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Funduscopic Changes in Hypertension

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1. Funduscopic Changes in Hypertension

Funduscopic Changes in Hypertension Funduscopic Changes in Hypertension Toggle navigation Brain Head & Neck Chest Endocrine Abdomen Musculoskeletal Skin Infectious Disease Hematology & Oncology Cohorts Diagnostics Emergency Findings Procedures Prevention & Management Pharmacy Resuscitation Trauma Emergency Procedures Ultrasound Cardiovascular Emergencies Lung Emergencies Infectious Disease Pediatrics Neurologic Emergencies Skin Exposure Miscellaneous Abuse Cancer Administration 4 Funduscopic (...) Changes in Hypertension Funduscopic Changes in Hypertension Aka: Funduscopic Changes in Hypertension , Retinal Changes in Hypertension , Keith-Wagner II. Technique Dilate eye ( ) III. Grading of Hypertensive funduscopic changes GP 1 Spasm of l vessels GP 2 Constriction and sclerosis of l arterioles Arteriovenous Nicking (AV Nicking) of l vessels GP 3 Vascular changes s Exudates GP 4 Above changes & Images: Related links to external sites (from Bing) These images are a random sampling from a Bing

2018 FP Notebook

2. Is the Funduscopic Exam Worthwhile For the General Practitioner?

system. It is also an exam of an organ that often has pathology in the general population. One study found that in a screening of a primary care population, 50% of 405 patients had ocular pathology [1]. Furthermore, some of the most common conditions such as diabetes and hypertension are associated with retinal pathology [1]. The funduscopic exam has the ability to reveal a broad range of systemic diseases, including accelerated hypertension, raised intracranial pressure, miliary tuberculosis (...) in normotensive patients. More severe signs of hypertension, including microaneurysms, [10]. 5. Evidence of atheromas in peripheral blood vessels in patients with cerebrovascular disease indicates that there was a thrombotic event, as atherosclerotic plaques do not form in vessels as small as the retinal arterioles [6, 9]. Therefore, many patients with common diseases may have findings on the funduscopic examination that provide insight into their disease. While papilledema is an acute finding

2014 Clinical Correlations

3. Funduscopic Changes in Hypertension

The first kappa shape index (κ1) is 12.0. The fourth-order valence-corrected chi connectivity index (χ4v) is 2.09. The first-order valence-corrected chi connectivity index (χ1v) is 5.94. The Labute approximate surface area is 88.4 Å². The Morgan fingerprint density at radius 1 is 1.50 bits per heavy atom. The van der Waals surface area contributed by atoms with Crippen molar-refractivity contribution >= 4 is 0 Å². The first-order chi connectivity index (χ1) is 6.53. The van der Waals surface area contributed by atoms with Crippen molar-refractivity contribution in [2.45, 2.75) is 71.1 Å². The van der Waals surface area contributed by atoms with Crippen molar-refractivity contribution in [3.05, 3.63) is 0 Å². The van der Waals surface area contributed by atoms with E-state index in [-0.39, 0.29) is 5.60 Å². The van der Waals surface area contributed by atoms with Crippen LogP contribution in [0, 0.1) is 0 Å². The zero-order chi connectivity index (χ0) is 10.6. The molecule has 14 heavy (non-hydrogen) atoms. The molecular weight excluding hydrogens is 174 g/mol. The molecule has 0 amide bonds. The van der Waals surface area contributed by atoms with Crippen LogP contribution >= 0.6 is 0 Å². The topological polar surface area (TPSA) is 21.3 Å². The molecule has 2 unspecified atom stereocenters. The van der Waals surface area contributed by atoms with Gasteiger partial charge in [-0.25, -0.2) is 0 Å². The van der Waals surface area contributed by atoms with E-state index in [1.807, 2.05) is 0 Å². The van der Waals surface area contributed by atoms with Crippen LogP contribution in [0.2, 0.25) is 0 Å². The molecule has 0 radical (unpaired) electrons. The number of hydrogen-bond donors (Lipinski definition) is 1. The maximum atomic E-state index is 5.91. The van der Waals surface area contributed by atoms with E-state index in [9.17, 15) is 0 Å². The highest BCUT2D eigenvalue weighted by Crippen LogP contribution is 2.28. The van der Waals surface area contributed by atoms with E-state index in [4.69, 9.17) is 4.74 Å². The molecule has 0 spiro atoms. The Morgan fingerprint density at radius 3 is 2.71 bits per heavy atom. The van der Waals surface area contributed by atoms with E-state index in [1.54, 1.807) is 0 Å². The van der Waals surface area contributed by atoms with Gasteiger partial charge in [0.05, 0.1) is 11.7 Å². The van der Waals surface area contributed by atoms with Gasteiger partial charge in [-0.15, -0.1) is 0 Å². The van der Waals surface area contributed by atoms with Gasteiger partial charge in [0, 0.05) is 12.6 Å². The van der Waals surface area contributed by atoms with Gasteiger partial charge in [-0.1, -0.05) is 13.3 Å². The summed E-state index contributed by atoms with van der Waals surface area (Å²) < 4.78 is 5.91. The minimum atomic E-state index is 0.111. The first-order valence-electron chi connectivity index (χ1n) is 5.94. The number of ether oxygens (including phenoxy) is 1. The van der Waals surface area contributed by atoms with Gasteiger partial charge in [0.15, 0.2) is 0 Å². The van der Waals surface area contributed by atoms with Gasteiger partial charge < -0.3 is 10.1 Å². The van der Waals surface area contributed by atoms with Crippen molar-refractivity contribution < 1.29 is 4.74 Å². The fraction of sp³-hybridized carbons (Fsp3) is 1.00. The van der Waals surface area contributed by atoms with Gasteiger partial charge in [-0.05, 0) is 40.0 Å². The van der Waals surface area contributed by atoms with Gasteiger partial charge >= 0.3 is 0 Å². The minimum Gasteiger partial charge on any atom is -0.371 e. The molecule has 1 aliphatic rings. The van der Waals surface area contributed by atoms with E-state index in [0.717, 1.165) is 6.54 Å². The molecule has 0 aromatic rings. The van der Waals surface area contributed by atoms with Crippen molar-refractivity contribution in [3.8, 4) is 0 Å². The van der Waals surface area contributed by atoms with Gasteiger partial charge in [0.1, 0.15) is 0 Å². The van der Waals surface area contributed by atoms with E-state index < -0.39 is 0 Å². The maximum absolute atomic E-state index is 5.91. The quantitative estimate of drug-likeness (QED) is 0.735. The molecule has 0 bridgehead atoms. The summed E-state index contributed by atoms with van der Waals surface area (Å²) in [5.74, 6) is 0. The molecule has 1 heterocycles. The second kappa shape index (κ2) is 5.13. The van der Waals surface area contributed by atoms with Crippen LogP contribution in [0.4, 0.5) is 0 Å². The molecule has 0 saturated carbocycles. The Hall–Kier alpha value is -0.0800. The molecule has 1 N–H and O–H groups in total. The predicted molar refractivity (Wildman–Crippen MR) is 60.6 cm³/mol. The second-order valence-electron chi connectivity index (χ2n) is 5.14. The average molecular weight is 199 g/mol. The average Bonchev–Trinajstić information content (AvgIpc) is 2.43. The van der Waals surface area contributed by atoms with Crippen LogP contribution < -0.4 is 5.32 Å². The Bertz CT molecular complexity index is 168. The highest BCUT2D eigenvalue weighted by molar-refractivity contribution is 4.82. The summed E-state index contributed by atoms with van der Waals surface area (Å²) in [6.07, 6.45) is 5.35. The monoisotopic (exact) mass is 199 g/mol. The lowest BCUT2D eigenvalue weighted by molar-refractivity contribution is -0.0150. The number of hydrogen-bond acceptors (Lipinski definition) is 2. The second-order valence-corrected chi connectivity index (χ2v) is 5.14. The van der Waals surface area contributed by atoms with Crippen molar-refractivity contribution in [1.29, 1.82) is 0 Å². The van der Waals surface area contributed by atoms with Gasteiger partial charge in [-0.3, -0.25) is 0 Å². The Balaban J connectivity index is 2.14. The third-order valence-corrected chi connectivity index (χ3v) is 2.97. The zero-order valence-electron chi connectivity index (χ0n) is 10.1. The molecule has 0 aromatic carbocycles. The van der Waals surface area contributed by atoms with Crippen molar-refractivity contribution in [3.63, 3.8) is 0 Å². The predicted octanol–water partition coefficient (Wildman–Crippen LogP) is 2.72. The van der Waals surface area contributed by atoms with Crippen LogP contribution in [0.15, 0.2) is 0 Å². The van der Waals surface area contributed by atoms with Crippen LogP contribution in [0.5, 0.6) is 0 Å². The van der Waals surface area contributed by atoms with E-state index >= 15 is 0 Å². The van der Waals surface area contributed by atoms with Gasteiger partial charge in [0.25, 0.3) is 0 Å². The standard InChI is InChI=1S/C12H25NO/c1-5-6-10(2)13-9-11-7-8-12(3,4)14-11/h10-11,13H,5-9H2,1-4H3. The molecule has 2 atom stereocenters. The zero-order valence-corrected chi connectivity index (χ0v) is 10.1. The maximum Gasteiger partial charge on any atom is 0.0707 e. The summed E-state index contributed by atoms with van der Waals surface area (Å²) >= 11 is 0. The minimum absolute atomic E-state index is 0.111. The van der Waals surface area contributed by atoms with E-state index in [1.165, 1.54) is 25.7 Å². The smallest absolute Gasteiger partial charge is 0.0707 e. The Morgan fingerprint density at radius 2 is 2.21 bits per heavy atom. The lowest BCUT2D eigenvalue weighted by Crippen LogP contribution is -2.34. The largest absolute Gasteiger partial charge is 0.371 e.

Funduscopic Changes in Hypertension Funduscopic Changes in Hypertension Toggle navigation Brain Head & Neck Chest Endocrine Abdomen Musculoskeletal Skin Infectious Disease Hematology & Oncology Cohorts Diagnostics Emergency Findings Procedures Prevention & Management Pharmacy Resuscitation Trauma Emergency Procedures Ultrasound Cardiovascular Emergencies Lung Emergencies Infectious Disease Pediatrics Neurologic Emergencies Skin Exposure Miscellaneous Abuse Cancer Administration 4 Funduscopic (...) Changes in Hypertension Funduscopic Changes in Hypertension Aka: Funduscopic Changes in Hypertension , Retinal Changes in Hypertension , Keith-Wagner II. Technique Dilate eye ( ) III. Grading of Hypertensive funduscopic changes GP 1 Spasm of l vessels GP 2 Constriction and sclerosis of l arterioles Arteriovenous Nicking (AV Nicking) of l vessels GP 3 Vascular changes s Exudates GP 4 Above changes & Images: Related links to external sites (from Bing) These images are a random sampling from a Bing

2015 FP Notebook

4. ESC/ESH Management of Arterial Hypertension

ESC/ESH Management of Arterial Hypertension We use cookies to enhance your experience on our website. By continuing to use our website, you are agreeing to our use of cookies. You can change your cookie settings at any time. 2018 ESC/ESH Guidelines for the management of arterial hypertension | European Heart Journal | Oxford Academic Search Account Menu Menu Navbar Search Filter Mobile Microsite Search Term Close search filter search input Article Navigation Close mobile search navigation (...) Heart Journal , Volume 39, Issue 33, 01 September 2018, Pages 3021–3104, Download citation file: © 2019 Oxford University Press Navbar Search Filter Mobile Microsite Search Term Close search filter search input , , , , , , , , , , The Task Force for the management of arterial hypertension of the European Society of Cardiology (ESC) and the European Society of Hypertension (ESH) Table of Contents 1 Preamble3025 2 Introduction3025 2.1 What is new and what has changed in the 2018 European Society

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2018 European Society of Cardiology

5. Optic disc haemorrhages at baseline as a risk factor for poor outcome in the Idiopathic Intracranial Hypertension Treatment Trial. (PubMed)

Optic disc haemorrhages at baseline as a risk factor for poor outcome in the Idiopathic Intracranial Hypertension Treatment Trial. The risk of optic disc haemorrhages on visual outcome in idiopathic intracranial hypertension (IIH) is unknown. We report the type and frequency of optic disc haemorrhages and other funduscopic abnormalities at baseline in the study eye of the 133 subjects enrolled in the Idiopathic Intracranial Hypertension Treatment Trial completing 6 months of follow-up.We (...) reviewed optic disc photographs to tabulate the frequency and type of optic disc haemorrhages, other funduscopic abnormalities and papilloedema grades of the study eye at baseline and analyse if their presence is associated with a poor visual outcome.27.2% of subjects had nerve fibre layer haemorrhages in at least one eye. Five of seven, 71% of subjects that met criteria for treatment failure, had nerve fibre layer haemorrhages in at least one eye (Fisher's exact test: p=0.02). There was a good